Category Archives: UNIX

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UNIX-history source codes on GitLab

I found that there are some people on GitHub that collect source codes from early UNIX ages, like first compilers, first shells, or PDP7-UNIX. Just to made them available in one place (slightly decentralize access to them) – I decided to create gitlab.com account `UNIX-history` for them.

You can find there source codes from 1970, nicely commented and manually formatted, before this all happened.

Also, enjoy this presentation about future of programming:

Insulting sudo mode

Sudo has an easter-egg that’s disabled by default. It can insult you each time you provide incorrect password. Just like that:

[sudo] password for agilob: 
You can't come in. Our tiger has got flu

[sudo] password for agilob: 
You do that again and see what happens...

[sudo] password for agilob: 
You can't get the wood, you know.

[sudo] password for agilob: 
Speak English you fool --- there are no subtitles in this scene.

[sudo] password for agilob: 
I think ... err ... I think ... I think I'll go home

[sudo] password for agilob: 
Where did you learn to type?

[sudo] password for agilob: 
stty: unknown mode: doofus

[sudo] password for agilob: 
Listen, burrito brains, I don't have time to listen to this trash.

[sudo] password for agilob: 
sudo: 3 incorrect password attempts

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Automated delivery and publication of apps using FDroid and GitLabCI

In my spare time I develop applications on Android. I also “maintain” F-Droid repository for some of my public projects. I wanted to automatically publish each build after:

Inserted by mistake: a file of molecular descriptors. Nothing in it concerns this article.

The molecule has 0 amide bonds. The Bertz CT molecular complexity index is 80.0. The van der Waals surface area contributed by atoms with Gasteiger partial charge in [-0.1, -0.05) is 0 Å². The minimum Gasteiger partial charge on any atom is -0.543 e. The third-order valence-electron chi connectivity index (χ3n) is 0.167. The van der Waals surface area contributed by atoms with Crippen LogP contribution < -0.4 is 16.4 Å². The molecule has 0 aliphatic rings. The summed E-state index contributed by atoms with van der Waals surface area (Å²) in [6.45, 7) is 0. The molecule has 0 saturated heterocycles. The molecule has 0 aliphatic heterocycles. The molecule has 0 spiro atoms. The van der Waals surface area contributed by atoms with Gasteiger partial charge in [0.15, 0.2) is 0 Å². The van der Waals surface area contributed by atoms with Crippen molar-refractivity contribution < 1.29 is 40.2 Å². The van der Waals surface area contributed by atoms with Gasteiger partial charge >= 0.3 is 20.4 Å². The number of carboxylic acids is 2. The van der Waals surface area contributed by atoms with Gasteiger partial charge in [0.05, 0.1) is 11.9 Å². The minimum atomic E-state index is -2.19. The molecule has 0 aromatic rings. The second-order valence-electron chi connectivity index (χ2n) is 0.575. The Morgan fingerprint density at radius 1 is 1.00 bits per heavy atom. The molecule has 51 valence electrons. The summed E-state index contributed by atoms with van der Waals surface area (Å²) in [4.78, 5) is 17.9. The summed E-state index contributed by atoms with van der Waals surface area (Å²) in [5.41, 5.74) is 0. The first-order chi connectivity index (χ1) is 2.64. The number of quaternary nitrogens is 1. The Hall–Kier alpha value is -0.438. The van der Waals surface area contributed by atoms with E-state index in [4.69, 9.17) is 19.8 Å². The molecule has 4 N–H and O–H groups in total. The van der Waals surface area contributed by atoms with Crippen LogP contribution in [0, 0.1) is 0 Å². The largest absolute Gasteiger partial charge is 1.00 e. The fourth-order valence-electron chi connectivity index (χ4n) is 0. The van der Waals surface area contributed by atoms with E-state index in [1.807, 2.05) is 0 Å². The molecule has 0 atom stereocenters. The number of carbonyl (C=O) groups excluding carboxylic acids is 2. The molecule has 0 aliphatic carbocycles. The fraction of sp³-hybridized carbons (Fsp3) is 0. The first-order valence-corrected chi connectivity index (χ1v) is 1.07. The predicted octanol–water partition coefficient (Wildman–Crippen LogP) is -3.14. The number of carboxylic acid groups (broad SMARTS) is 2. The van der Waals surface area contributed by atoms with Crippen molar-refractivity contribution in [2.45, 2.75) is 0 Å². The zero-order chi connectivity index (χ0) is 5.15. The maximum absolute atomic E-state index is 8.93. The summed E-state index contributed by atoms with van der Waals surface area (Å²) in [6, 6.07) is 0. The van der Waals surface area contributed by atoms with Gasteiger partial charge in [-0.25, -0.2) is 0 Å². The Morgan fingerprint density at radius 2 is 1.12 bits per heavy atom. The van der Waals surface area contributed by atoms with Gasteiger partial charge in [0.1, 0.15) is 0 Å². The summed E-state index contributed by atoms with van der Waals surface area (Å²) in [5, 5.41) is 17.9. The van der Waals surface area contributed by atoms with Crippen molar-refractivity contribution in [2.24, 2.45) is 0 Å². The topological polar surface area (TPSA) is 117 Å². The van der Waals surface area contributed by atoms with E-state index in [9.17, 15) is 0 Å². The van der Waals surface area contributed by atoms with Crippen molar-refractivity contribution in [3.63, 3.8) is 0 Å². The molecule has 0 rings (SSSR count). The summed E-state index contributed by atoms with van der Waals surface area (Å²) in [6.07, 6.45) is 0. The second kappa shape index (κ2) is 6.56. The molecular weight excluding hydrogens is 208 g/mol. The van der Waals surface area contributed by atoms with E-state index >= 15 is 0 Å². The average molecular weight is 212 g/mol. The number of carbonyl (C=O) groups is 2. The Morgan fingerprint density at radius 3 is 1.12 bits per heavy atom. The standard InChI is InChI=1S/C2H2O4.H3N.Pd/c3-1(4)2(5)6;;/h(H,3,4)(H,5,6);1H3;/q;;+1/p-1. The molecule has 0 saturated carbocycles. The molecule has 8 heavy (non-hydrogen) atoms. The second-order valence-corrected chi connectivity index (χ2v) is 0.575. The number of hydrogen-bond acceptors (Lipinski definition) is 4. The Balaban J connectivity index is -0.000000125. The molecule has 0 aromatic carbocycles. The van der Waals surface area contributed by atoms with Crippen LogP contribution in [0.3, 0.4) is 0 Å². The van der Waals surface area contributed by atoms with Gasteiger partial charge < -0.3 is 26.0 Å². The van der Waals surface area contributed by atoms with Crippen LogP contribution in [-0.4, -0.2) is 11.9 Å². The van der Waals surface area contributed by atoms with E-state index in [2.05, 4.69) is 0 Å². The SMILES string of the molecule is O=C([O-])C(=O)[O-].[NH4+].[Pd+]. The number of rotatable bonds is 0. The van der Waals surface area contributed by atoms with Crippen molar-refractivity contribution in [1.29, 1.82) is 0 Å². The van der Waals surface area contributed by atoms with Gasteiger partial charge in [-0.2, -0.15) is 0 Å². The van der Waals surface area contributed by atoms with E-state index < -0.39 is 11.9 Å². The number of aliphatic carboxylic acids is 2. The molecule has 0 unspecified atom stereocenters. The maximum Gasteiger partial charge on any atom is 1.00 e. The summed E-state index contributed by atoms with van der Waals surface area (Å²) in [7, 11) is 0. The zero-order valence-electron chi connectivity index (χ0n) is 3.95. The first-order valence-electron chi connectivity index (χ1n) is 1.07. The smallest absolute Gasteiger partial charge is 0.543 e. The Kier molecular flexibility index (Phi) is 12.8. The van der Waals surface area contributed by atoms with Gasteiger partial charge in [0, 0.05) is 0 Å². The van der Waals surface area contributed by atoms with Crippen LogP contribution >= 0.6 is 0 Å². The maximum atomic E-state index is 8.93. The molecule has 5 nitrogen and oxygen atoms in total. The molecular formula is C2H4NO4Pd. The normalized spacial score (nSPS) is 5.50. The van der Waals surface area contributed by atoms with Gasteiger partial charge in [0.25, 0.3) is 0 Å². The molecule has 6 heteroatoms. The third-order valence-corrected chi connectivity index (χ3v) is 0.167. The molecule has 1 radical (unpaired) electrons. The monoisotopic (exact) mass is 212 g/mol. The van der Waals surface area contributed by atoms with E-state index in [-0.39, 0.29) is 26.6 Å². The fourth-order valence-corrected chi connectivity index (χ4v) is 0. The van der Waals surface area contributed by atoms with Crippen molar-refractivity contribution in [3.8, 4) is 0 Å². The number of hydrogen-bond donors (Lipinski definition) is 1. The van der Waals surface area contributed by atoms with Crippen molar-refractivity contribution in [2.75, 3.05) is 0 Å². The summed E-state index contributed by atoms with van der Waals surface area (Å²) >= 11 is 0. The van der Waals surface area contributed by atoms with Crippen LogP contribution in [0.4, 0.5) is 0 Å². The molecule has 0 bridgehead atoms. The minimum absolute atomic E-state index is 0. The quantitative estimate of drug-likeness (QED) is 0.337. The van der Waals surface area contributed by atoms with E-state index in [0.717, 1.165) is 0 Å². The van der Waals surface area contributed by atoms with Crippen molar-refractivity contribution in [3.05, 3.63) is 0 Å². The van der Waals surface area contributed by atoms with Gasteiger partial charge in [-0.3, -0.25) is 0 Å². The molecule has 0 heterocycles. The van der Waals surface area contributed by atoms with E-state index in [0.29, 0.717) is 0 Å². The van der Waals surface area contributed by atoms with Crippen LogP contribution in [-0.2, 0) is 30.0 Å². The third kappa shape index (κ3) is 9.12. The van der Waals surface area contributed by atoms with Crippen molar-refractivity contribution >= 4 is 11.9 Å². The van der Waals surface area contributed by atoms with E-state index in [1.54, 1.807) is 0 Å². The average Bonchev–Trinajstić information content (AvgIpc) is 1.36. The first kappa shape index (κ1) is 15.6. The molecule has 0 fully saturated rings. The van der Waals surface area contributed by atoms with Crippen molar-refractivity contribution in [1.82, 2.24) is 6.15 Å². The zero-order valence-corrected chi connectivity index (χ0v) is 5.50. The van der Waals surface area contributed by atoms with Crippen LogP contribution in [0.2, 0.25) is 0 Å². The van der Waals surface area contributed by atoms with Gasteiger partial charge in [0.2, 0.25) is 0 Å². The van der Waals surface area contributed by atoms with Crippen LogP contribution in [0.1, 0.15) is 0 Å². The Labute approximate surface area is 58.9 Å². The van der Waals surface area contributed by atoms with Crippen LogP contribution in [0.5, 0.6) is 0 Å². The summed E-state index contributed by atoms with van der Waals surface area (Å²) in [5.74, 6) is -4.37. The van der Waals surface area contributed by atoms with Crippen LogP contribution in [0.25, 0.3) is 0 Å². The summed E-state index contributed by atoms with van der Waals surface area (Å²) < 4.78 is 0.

1. Compilation passed
  2. Test on a connected device passed
  3. Signed build completed

So I made a simple setup with help of GitLabCI and own F-Droid repository. This post does not describe how to configure F-Droid repository or configuration of GItLabCI-runner, because official documentation is much better than I could write it. This post just describes how I use both services to automate boring deployment.

GtiLabCI is run on your own hardware, so it can have access to your files, configuration etc. It’s an advantage over Travis, as you can run any custom command, like testing on connected device or on pre-configured emulator, connected to remote hosts where CI slave is on a trusted machine.

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Automated updates on Debian using Tor and official hidden services

I like to automate some boring and easy tasks we all have to do often, so I would like to share with you an easy but not too widely known trick in Debian/Ubuntu for automated upgrades, that can be performed without any manual actions.

This post describes the following configurations for a server:

  1. Installation and configuration of unattended upgrades on Debian
  2. Setup of Tor service that will be used for Debian upgrades
  3. Removal of unused dependencies

Unattended upgrades are well described on Debian wiki, but to keep those steps in one place, I’ll copy some parts of it here.

First, you have to install the following packages:

apt-get install unattended-upgrades apt-listchanges

Installation process should create new file /etc/apt/apt.conf.d/50unattended-upgrades where we configure how automated upgrades work and what can be upgraded.

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Timelapse using Raspberry Pi from my sea-front flat

I made a timelapse video using Raspberry Pi from my sea-front flat in Aberystwyth where I studied for 4 years.

Bash script was called every 30 seconds to take a picture for 4 days. To prevent running out of space on a SD card there was another cron job setup to move all existing images to my laptop using scp. After some selection (removed some first and some last images) I got 17.4GB of pictures which were composed into this timelapse without any scaling.

Timelapse from sea-front in Aberystwyth